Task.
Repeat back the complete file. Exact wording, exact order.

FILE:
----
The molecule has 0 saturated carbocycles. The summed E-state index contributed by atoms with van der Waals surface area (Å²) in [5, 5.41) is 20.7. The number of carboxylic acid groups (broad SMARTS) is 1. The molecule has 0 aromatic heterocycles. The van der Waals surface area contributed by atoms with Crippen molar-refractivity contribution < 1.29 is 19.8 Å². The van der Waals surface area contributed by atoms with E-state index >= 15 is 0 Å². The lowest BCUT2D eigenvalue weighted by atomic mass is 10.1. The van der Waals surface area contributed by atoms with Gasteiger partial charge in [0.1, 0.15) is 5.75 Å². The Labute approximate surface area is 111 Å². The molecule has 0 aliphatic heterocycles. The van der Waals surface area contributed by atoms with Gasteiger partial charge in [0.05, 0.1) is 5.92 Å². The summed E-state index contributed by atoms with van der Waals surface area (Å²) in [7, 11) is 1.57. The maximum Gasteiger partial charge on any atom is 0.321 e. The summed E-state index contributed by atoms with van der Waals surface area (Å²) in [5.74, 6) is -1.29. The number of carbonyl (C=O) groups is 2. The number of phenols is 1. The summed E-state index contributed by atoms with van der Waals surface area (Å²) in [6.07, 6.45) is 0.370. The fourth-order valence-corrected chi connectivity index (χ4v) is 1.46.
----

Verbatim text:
The molecule has 0 saturated carbocycles. The summed E-state index contributed by atoms with van der Waals surface area (Å²) in [5, 5.41) is 20.7. The number of carboxylic acid groups (broad SMARTS) is 1. The molecule has 0 aromatic heterocycles. The van der Waals surface area contributed by atoms with Crippen molar-refractivity contribution < 1.29 is 19.8 Å². The van der Waals surface area contributed by atoms with E-state index >= 15 is 0 Å². The lowest BCUT2D eigenvalue weighted by atomic mass is 10.1. The van der Waals surface area contributed by atoms with Gasteiger partial charge in [0.1, 0.15) is 5.75 Å². The Labute approximate surface area is 111 Å². The molecule has 0 aliphatic heterocycles. The van der Waals surface area contributed by atoms with Gasteiger partial charge in [0.05, 0.1) is 5.92 Å². The summed E-state index contributed by atoms with van der Waals surface area (Å²) in [7, 11) is 1.57. The maximum Gasteiger partial charge on any atom is 0.321 e. The summed E-state index contributed by atoms with van der Waals surface area (Å²) in [5.74, 6) is -1.29. The number of carbonyl (C=O) groups is 2. The number of phenols is 1. The summed E-state index contributed by atoms with van der Waals surface area (Å²) in [6.07, 6.45) is 0.370. The fourth-order valence-corrected chi connectivity index (χ4v) is 1.46.